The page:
A wise fencer lamented that fencing is nothing like a horse race. “You can’t put a donkey in horse race and reasonably believe it can win because it runs funny.”
But that’s the reality of fencing.
Then why do so many intermediate and advanced level fencers put in hours and hours trying to perfect the way they perform a specific action. Many people watch other successful fencers and say, “Wow that guy has a great 6 parry. If only I could do a six parry like that, I would be so much better…” Some of these people actually become obsessed with this process of perfecting “technique.”
[Note: Beginner fencers are in a different situation. They still need to do many repetitions of the same muscle movements to learn the basics. I’m talking about fencers who are trying to take the next step competitively in most of my posts.]
What most of these people don’t understand is why they should be doing actions this specific way in the first place. They just accept that a 6 parry should be done this way because someone told them that’s how you do it in the past. Why isn’t everyone stopping to answer this why question for themselves?!
Take some time to be introspective, or better yet start talking to your coach. Get them to explain to you why you are doing what you are doing. What is the strategy you are trying to accomplish? And why does moving my body in this way help you follow through with that strategy? The answer, “because this is technically correct,” is a load of crap. You and your coach need to be on the same page and have the same understanding of what the underlying game-plan is. Once you accomplish this, you can both work to optimize how you execute your actions to make that strategy work.
The underlying purpose of taking lessons and drilling specific actions should be about optimally applying the strategy you are trying to implement. If a “technically” correct action does not accomplish this, why not execute the action differently in a way that does?
You don’t get extra points for doing something pretty in a bout. An “ugly” action gives you the same number of points. What really matters is that the idea driving your fencing strategy is sound. Maybe this explains how fencers who don’t look very “technical” are often so successful. Far too often fencers who are successful using their own, unorthodox technique are dismissed as bad fencers for thinking outside the box in building their fencing technique. There is probably something valuable you could learn by respecting this type of fencer because there is usually a pretty well thought out strategy behind what they are doing. And heck it’s working for them. Maybe you should try understanding why it’s working for them on a deeper level instead of just getting frustrated feeling like you just lost to an inferior fencer.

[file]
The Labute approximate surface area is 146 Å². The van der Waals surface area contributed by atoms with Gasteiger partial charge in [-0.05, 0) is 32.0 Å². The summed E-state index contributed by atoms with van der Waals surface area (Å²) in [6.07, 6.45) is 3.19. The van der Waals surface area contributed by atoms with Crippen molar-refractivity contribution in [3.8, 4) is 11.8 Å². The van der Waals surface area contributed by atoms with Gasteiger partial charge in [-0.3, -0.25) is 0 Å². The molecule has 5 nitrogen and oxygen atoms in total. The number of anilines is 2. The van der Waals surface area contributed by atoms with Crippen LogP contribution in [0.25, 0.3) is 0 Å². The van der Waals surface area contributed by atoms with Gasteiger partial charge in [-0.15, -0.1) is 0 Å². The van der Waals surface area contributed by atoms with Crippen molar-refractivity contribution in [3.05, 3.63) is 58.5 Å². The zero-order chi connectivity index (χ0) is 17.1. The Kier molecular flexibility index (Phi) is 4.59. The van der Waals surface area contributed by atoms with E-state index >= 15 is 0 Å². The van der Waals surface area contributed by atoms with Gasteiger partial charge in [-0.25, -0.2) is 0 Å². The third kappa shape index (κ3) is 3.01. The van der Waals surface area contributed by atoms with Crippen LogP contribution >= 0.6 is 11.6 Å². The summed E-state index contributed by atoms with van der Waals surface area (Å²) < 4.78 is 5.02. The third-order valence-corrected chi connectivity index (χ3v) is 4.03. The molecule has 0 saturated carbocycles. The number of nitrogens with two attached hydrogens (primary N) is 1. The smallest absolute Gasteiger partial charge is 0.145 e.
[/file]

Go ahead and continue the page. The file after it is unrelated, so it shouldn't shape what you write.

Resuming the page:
Too many fencers waste their time trying to force a poorly thought out ideal of perfection in fencing and don’t take the time to process more important variables in fencing like building a tactical strategy, how to create the ideal situation to implement that strategy and how to adapt to the other fencer.
My coach gave provided a particularly illustrative nugget about fencing to me recently. “You are never going to be able to do the same touch twice.” Due to the ridiculous number of variables that exist in a fencing bout, you are never going to execute the exact same action because all of those other variables have to be exactly the same for it to work exactly the same way.
Your fencing technique should be flexible and trying to force yourself to be perfect at one specific muscle movement by an arbitrary standard of what fencing is “supposed to look like” will make you less able to that. I’ve seen so many fencers get so very frustrated by the futility of trying to do the same “perfect” action in bout after bout. I’m sorry but fencing doesn’t work like that. You can’t just pour in more repetitions and expect to be able to control all of the strategic variables in fencing the same way that you can for sports like running or swimming. This key difference is part of why a lot of pentathletes who get into the sport after being excellent runners or swimmers struggle more with fencing and horseback riding.
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